Then we retraced our steps across the diversions and the broken roads and the pontooned rivers to the city of Lyman, that had suffered a similar fate: occupation by the Russians who had destroyed everything, and then they had just left it all smouldering, burning, destroyed, burned out and ruined. The main municipal building had only a single wall left and no windows. Every apartment building was burned out or totally destroyed; the main road into town was impassable and we had to travel round a diversion to pass through the creepy suburbs and enter the city centre. The only building we found still barely in tact was a church, adjacent to the railway lines, its Orthodox golden domes still gleaming, and the church staff were living in the crypt which they kindly showed us round. My friend bought a couple of candles and I purchased an icon of St George, as a way really just of giving them some money so that they might eek out a subsistence living for a few more days with the paltry sums we donated to them. The building and the chapel were beautiful but nonetheless the ornate painted ceiling betrayed the scars of war: someone had been firing an assault rifle in there at the roof and the frescos on the ceiling were full of chips as a result.

It seems that there is a shop or two open in Lyman but such few residents as remain stay very much indoors. There is nothing to do amidst this sea of devastation; everyone has abandoned Lyman and again it sits in the middle of the Donbas region as though a ghost city, ravaged by the Russians and then left to rot. The Ukrainian flag flies but really this area has been destroyed beyond comprehension and the construction of the entire city needs to start again.

Finally we drove into the city of Sloviansk, where I had not been for a few months. The scenes of devastation were almost as shocking although there are a handful of shops open in Sloviansk and we stopped in the only hotel in town, to chat to some soldiers from the International Legion, the foreign soldiers who have joined the Ukrainian army, who were kind enough to spare us a few minutes of their time to explain their level of commitment to the cause. The Russians are sophisticated and well-motivated, they explained, and the battle with them is fierce. This war is unlike any other, in which they dig trenches while they wait for lawn mower sounds that are Russian anti-personnel drones flying overhead seeking to assassinate them. They also cower from artillery and mortars fired from just outside town. These brave foreign soldiers are fighting for Ukraine because they are professional soldiers and we left our meeting with them impressed by their bravery and dedication.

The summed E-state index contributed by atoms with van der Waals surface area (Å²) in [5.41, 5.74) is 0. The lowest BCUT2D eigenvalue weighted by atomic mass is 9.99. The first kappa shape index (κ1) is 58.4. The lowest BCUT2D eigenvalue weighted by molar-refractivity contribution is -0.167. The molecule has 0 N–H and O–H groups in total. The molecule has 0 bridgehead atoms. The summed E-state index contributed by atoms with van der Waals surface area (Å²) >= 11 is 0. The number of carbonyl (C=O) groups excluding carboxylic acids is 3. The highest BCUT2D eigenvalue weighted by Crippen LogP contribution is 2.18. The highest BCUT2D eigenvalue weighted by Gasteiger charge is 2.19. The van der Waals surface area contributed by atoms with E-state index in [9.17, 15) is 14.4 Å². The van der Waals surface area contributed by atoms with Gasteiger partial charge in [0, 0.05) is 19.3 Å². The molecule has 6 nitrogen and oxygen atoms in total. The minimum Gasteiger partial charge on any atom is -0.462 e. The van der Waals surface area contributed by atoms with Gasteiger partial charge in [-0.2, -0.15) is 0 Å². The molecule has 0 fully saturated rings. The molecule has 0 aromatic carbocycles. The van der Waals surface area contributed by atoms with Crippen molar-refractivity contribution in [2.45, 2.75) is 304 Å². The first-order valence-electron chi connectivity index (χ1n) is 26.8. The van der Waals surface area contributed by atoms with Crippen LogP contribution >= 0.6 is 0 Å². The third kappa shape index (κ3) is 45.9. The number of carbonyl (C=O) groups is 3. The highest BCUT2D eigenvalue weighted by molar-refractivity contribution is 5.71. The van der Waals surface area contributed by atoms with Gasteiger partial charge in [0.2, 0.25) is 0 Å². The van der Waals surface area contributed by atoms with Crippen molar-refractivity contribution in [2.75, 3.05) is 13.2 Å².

We drove back to Kramatorsk humbled, barely being able to comprehend the devastation we had seen today. The Russians are determined to destroy these Donbas cities and all for no apparent purpose. The former economic strength of the region has been reduced to zero through relentless Russian aggression and we are left staring at the consequences of their destruction. I think of those people sleeping in the crypt of the church in Lyman tonight as I rest peacefully in my bed in the comparative tranquility of Kramatorsk, and I thank God for how lucky I am.